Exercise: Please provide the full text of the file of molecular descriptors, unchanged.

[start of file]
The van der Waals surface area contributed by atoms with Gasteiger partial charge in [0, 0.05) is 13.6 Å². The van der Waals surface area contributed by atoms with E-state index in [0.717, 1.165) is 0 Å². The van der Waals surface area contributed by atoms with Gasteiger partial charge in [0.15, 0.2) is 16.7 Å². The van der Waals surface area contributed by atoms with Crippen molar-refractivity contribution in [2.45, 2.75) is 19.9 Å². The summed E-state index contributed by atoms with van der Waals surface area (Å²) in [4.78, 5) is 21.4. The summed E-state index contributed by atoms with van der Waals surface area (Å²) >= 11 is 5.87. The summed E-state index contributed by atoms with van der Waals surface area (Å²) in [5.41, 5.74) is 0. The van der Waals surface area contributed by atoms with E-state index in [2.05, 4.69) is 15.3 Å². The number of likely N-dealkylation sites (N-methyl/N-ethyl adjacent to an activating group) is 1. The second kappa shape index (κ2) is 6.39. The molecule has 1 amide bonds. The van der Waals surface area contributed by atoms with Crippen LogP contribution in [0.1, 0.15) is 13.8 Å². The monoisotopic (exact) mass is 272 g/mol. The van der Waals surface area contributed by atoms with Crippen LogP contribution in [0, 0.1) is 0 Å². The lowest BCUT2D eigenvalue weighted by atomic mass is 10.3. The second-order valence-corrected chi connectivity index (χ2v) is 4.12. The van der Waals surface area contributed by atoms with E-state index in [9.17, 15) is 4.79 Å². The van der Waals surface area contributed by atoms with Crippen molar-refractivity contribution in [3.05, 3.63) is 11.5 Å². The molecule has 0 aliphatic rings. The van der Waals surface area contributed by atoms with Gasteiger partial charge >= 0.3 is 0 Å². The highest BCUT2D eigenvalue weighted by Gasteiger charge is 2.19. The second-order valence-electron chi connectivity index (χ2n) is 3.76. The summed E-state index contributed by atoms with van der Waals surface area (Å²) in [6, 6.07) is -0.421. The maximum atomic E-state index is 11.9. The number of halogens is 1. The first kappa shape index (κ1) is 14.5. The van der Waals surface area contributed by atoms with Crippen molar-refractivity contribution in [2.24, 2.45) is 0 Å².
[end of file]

The van der Waals surface area contributed by atoms with Gasteiger partial charge in [0, 0.05) is 13.6 Å². The van der Waals surface area contributed by atoms with E-state index in [0.717, 1.165) is 0 Å². The van der Waals surface area contributed by atoms with Gasteiger partial charge in [0.15, 0.2) is 16.7 Å². The van der Waals surface area contributed by atoms with Crippen molar-refractivity contribution in [2.45, 2.75) is 19.9 Å². The summed E-state index contributed by atoms with van der Waals surface area (Å²) in [4.78, 5) is 21.4. The summed E-state index contributed by atoms with van der Waals surface area (Å²) >= 11 is 5.87. The summed E-state index contributed by atoms with van der Waals surface area (Å²) in [5.41, 5.74) is 0. The van der Waals surface area contributed by atoms with E-state index in [2.05, 4.69) is 15.3 Å². The number of likely N-dealkylation sites (N-methyl/N-ethyl adjacent to an activating group) is 1. The second kappa shape index (κ2) is 6.39. The molecule has 1 amide bonds. The van der Waals surface area contributed by atoms with Crippen LogP contribution in [0.1, 0.15) is 13.8 Å². The monoisotopic (exact) mass is 272 g/mol. The van der Waals surface area contributed by atoms with Crippen LogP contribution in [0, 0.1) is 0 Å². The lowest BCUT2D eigenvalue weighted by atomic mass is 10.3. The second-order valence-corrected chi connectivity index (χ2v) is 4.12. The van der Waals surface area contributed by atoms with E-state index in [9.17, 15) is 4.79 Å². The van der Waals surface area contributed by atoms with Crippen molar-refractivity contribution in [3.05, 3.63) is 11.5 Å². The molecule has 0 aliphatic rings. The van der Waals surface area contributed by atoms with Gasteiger partial charge >= 0.3 is 0 Å². The highest BCUT2D eigenvalue weighted by Gasteiger charge is 2.19. The second-order valence-electron chi connectivity index (χ2n) is 3.76. The summed E-state index contributed by atoms with van der Waals surface area (Å²) in [6, 6.07) is -0.421. The maximum atomic E-state index is 11.9. The number of halogens is 1. The first kappa shape index (κ1) is 14.5. The van der Waals surface area contributed by atoms with Crippen molar-refractivity contribution in [2.24, 2.45) is 0 Å².